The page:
The Broussards assert the trial court erred in failing to award them additional damages for their claims for negligence, detrimental reliance, and delay damages.   These theories of recovery rely essentially of the same series of events.   In essence, the Broussards contend the City-Parish misled them about the length of time the expropriation process would take, and this delay caused them to incur business losses and suffer emotional damage over a period of several years.   The trial court rejected these claims, finding no factual basis for these theories of recovery.   The instant record amply supports the trial court's determination that the evidence failed to support these claims.   Therefore, these findings of fact cannot be manifestly erroneous.  Stobart v. State, through Dep't of Transp. & Dev., 617 So.2d 880 (La.1993).

 The Broussards also claim the trial court erred in failing to award them attorney's fees, contending attorney's fees are mandated by La. Const.  Art. 1, § 4's  guarantee of compensation “to the full extent of his loss.”   We disagree.   The amount of attorney fees awarded in expropriation cases is discretionary with the trial court. LSA-R.S. 19:109 A. Relevant factors include the ultimate result obtained, the responsibility incurred, the importance of the litigation, the amount of money involved, the extent and character of the work performed, legal knowledge, attainment and skill of the attorneys, number of appearances, intricacies of the facts involved, diligence and skill of counsel, and the court's own knowledge.  State, Dep't of Transp. and Dev. v. Williamson, 597 So.2d 439 (La.1992).   Furthermore, the court is not bound by a contingency fee contract or the amount actually charged by the attorney.  Taylor v. Production Serv., Inc., 600 So.2d 63 (La.1992).   The trial court's discretion is great and will not be disturbed in the absence of a clear abuse of that discretion.  Red River Waterway Com'n v. Fry, 628 So.2d 38 (La.App. 2 Cir.1993), writ denied, 93-3050 (La.2/4/94), 633 So.2d 581.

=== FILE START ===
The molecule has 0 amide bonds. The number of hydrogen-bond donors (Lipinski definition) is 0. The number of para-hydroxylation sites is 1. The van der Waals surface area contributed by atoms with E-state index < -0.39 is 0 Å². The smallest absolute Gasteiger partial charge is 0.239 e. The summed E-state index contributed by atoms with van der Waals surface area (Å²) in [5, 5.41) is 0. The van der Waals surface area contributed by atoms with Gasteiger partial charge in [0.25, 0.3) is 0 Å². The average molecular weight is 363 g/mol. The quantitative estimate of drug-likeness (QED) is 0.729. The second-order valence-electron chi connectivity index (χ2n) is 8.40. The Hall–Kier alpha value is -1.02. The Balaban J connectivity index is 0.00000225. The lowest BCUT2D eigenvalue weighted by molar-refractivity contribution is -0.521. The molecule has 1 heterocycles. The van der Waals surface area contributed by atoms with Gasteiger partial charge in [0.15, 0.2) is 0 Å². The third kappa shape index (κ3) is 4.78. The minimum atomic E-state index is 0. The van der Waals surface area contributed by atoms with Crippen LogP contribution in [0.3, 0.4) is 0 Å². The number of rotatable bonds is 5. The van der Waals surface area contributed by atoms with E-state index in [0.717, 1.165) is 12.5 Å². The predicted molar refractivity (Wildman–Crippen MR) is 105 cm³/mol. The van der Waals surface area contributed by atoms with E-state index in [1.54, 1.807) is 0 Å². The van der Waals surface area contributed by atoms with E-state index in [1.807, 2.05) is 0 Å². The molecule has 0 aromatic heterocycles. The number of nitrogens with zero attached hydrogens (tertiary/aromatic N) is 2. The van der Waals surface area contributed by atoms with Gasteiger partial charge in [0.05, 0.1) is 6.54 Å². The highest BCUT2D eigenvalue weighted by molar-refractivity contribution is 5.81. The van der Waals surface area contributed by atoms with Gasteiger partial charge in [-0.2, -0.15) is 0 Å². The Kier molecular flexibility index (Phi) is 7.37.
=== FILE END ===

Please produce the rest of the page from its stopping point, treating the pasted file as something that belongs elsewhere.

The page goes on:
Herein, the amount finally awarded for the value of the taking is not substantially higher than the amount offered by the authority initiating the taking.   Therefore, we find no abuse of the trial court's discretion in not awarding attorney's fees.

 Finally, the City-Parish answered the appeal, contesting the trial court's award of moving expenses in the sum of $50,000 to the Broussards.   At trial, Charles D'Agostino, an expert in business management, testified on behalf of the Broussards.   He opined that the cost to move Broussard Paint and Wallpaper to be $50,000, including $35,000 for advertising expenses.   The trial court has great discretion in assessing the credibility of expert witnesses and accepting or rejecting their opinions.  LSA-C.E. art. 702;  Annina v. Eschette, 2000-1892 (La.App. 1 Cir. 11/21/01), 814 So.2d 13, writ denied, 2001-3375 (La.3/8/02), 811 So.2d 880.   Given the expert testimony presented, we are unable to find manifest error in the  trial court's award.

For the foregoing reasons, the judgment of the trial court is affirmed.   Costs are assessed against the appellants, Evest Antonio Broussard, Evest Antonio Broussard, II, and Frances Broussard Holliday.